Iron Kingdom is subtitled The Rise and Downfall of Prussia 1600-1947. It tells the history of the Hohenzollern dynasty and beyond from their days as Electors in Brandenburg, the Mark around Berlin through their becoming kings in Prussia, one of their possessions which lay outside the Holy Roman Empire and so could become a Kingdom, through the Bismarckian conquest and unification of Prussia into Germany and the Hohenzollerns becoming Kaisers of the new Reich, through the dynasty's end with the closure of the First World War, to the decreed abolition of Prussia after the Second World War.
It is a well written book in that it alternates my kind of history (kings and battles) with social history so that I never got too bored by the latter. It is however, long (688 pages); despite this there were times when I wanted to know more. There were moments when I felt the author assumed I knew more than I did: for example, he talks about thalers and groschen as if I can understand their relative values. At other times he is simply too brief. There is almost no mention of either the First or Second World War as if these were German events which did not affect Prussia. I would have liked to know more about Kaiser Bill and the Franco-Prussian war.
There are times when the language departs from academic and becomes more compelling: his description of a poetic epic containing fragmented scenes as being like a film shot with a hand-held camcorder is evocative.
The author does not like Hindenburg! Hindenburg was c-in-c of German forces on the Eastern front during the First World War. "He blackmailed the Kaiser, to whom he professed the deepest personal loyalty .... it was a systematic insubordination born of vast ambition and an utter disregard of any interest or authority outside the military hierarchy he himself dominated ... Hindenburg deliberately cultivated the national obsession with his own person, projecting an image of an indomitable German warrior .... Although Hindenburg was among those who urged William II to abdicate and flee to Holland in November 1918, he subsequently shrouded himself in the mantle of a principled monarchism .... In the last days of September 1918, Hindenburg urgently pressed the German civilian government to initiate ceasefire negotiations, yet he later disassociated himself entirely from the resulting peace, leaving the civilians to carry the responsibility and the opprobrium. On 17 June 1919, when the government of Friedrich Ebery was deliberating over whether to accept the terms of the Versailles Treaty, Hindenburg conceded in writing that further military resistance would be hopeless. Yet .... he claimed in November 1919 ... that the German armies in the field had not been vanquished by the enemy powers, but by a cowardly 'stab in the back' from the home front .... As a military commander and later as Germany's head of state, Hindenburg broke virtually every bond he entered into. He was not the man of dogged, faithful service, but the man of image, manipulation and betrayal." (pages 653-4)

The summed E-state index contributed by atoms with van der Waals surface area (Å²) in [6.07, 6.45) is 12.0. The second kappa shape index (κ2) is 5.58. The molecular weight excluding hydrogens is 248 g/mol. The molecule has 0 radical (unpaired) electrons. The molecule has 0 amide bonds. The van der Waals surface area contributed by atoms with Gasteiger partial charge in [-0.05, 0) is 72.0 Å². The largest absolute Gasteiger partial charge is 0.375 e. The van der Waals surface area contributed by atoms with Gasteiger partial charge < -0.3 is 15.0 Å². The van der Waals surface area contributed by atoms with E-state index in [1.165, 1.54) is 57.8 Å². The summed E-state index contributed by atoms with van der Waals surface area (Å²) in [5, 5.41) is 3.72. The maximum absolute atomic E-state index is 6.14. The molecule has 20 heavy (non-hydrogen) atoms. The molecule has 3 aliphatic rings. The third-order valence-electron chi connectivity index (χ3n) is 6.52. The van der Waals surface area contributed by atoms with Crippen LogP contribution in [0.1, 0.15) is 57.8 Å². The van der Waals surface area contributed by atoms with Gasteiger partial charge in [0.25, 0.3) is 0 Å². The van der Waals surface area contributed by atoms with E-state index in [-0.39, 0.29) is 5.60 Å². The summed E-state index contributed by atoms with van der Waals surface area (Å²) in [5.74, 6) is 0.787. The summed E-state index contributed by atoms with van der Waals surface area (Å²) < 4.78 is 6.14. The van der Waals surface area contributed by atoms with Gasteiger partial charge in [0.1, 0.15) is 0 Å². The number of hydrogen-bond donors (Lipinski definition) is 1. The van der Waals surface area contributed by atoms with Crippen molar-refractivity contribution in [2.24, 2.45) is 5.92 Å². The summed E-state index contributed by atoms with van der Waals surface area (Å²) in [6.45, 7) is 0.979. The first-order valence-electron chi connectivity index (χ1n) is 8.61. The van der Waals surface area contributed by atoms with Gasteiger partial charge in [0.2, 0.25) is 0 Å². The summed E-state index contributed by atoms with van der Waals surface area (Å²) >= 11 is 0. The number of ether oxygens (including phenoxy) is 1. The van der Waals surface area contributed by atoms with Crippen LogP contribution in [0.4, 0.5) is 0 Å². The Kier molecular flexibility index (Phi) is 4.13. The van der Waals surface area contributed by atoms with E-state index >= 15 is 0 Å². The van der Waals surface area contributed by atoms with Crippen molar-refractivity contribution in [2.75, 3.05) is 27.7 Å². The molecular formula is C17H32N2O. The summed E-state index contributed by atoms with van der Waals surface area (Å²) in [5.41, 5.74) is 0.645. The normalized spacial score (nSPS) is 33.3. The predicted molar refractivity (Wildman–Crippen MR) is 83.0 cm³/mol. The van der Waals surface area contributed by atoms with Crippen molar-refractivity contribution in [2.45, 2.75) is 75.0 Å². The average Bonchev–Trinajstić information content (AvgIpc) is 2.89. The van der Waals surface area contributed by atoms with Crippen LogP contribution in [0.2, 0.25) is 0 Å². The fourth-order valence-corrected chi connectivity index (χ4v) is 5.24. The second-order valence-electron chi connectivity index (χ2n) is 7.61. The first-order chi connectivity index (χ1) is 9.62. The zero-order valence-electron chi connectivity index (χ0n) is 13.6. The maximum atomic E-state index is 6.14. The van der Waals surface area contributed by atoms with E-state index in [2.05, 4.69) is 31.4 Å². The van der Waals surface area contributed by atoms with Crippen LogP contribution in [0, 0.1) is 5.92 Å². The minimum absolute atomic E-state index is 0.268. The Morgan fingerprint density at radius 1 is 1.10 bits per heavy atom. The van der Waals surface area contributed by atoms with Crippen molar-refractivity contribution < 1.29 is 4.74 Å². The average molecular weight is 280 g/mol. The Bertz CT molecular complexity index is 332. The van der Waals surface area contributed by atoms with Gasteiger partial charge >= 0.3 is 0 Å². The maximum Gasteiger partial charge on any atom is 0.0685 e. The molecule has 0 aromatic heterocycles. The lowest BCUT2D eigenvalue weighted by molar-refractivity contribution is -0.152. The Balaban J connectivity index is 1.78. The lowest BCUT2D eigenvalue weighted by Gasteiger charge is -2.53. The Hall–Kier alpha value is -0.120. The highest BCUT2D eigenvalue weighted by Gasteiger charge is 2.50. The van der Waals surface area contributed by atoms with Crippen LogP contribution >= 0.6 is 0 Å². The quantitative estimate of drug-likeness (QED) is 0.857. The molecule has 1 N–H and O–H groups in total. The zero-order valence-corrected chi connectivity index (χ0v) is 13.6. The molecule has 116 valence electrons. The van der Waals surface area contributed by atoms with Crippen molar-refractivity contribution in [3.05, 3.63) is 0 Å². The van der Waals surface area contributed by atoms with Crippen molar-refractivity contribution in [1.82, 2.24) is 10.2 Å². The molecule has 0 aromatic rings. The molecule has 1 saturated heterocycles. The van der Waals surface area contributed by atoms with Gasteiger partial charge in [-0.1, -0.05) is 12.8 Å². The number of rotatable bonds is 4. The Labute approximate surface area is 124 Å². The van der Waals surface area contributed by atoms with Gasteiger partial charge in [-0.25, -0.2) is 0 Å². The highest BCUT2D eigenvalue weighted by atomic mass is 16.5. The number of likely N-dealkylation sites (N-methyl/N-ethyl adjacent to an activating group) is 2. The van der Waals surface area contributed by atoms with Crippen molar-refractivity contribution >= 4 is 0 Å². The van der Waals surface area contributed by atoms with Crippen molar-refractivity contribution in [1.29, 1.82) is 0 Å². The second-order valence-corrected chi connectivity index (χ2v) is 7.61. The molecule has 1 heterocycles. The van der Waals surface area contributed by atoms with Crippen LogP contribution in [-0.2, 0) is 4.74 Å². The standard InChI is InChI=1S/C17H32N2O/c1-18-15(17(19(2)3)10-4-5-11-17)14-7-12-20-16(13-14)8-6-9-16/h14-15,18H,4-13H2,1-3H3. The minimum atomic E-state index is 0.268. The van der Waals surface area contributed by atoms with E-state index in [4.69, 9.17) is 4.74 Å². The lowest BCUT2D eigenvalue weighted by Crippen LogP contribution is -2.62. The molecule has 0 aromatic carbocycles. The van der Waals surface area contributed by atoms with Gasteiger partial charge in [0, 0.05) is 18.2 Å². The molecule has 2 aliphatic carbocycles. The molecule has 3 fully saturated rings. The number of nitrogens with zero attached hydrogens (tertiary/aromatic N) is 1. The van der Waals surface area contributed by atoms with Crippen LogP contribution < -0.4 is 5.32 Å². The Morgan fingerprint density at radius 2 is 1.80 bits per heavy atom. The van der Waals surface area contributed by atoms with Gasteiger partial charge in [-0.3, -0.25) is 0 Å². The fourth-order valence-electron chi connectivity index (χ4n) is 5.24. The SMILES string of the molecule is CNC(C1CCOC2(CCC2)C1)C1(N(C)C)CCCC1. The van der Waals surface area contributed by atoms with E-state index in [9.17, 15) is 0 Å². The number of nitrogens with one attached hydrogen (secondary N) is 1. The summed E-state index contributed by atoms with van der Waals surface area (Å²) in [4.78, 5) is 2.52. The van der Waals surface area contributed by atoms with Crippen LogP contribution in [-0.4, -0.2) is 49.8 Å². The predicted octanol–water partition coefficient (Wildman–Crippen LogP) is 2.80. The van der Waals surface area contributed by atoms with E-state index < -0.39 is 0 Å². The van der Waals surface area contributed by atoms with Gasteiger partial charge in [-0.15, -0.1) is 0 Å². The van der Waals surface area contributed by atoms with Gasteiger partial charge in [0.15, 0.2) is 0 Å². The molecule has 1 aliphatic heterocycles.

June 2009, 688 pages
- Having reviewed over 1200 books on this blog, I have now written two myself. Motherdarling is a story about a search for a missing Will which reveals long-hidden family secrets. The Kids of God is a thriller set in a dystopia ruled by fascist paramilitaries. Both are available as paperbacks and on Kindle through Amazon. I live in Canterbury, England. I lived for more than thirty years in Bedford. Having retired from teaching; I became a research student at the University of Bedfordshire researching into Liminality. I achieved my PhD in 2019. I am now properly retired. I love reading! I enjoy in particular fiction (mostly great and classic fiction although I also enjoy whodunnits), biography, history and smart thinking. Follow me on twitter: @daja57